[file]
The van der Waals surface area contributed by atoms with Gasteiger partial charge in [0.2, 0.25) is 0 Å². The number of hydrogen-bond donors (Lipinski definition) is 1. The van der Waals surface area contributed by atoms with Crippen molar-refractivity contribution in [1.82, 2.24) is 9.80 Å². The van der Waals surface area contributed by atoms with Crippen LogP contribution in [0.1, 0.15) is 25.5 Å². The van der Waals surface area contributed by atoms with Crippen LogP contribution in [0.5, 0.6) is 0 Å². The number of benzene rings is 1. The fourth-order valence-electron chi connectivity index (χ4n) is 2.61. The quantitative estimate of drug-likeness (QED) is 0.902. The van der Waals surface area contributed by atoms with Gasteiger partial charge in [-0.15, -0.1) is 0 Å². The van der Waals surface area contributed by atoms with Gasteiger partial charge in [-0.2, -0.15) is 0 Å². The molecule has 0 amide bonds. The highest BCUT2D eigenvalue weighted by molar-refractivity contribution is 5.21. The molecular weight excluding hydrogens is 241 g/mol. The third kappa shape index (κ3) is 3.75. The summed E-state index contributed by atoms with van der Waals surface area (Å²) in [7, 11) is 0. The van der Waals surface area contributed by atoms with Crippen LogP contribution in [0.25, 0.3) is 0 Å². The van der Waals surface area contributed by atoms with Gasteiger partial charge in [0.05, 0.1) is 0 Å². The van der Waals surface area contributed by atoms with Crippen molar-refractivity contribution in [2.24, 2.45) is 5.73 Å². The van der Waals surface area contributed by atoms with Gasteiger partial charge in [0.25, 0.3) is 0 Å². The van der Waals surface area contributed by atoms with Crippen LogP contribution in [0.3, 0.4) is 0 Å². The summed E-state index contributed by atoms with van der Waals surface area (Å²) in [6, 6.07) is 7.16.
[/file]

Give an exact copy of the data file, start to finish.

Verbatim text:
The van der Waals surface area contributed by atoms with Gasteiger partial charge in [0.2, 0.25) is 0 Å². The number of hydrogen-bond donors (Lipinski definition) is 1. The van der Waals surface area contributed by atoms with Crippen molar-refractivity contribution in [1.82, 2.24) is 9.80 Å². The van der Waals surface area contributed by atoms with Crippen LogP contribution in [0.1, 0.15) is 25.5 Å². The van der Waals surface area contributed by atoms with Crippen LogP contribution in [0.5, 0.6) is 0 Å². The number of benzene rings is 1. The fourth-order valence-electron chi connectivity index (χ4n) is 2.61. The quantitative estimate of drug-likeness (QED) is 0.902. The van der Waals surface area contributed by atoms with Gasteiger partial charge in [-0.15, -0.1) is 0 Å². The van der Waals surface area contributed by atoms with Gasteiger partial charge in [-0.2, -0.15) is 0 Å². The molecule has 0 amide bonds. The highest BCUT2D eigenvalue weighted by molar-refractivity contribution is 5.21. The molecular weight excluding hydrogens is 241 g/mol. The third kappa shape index (κ3) is 3.75. The summed E-state index contributed by atoms with van der Waals surface area (Å²) in [7, 11) is 0. The van der Waals surface area contributed by atoms with Crippen LogP contribution in [0.25, 0.3) is 0 Å². The van der Waals surface area contributed by atoms with Gasteiger partial charge in [0.05, 0.1) is 0 Å². The van der Waals surface area contributed by atoms with Crippen molar-refractivity contribution in [2.24, 2.45) is 5.73 Å². The van der Waals surface area contributed by atoms with Gasteiger partial charge in [0.25, 0.3) is 0 Å². The van der Waals surface area contributed by atoms with Crippen LogP contribution in [0.3, 0.4) is 0 Å². The summed E-state index contributed by atoms with van der Waals surface area (Å²) in [6, 6.07) is 7.16.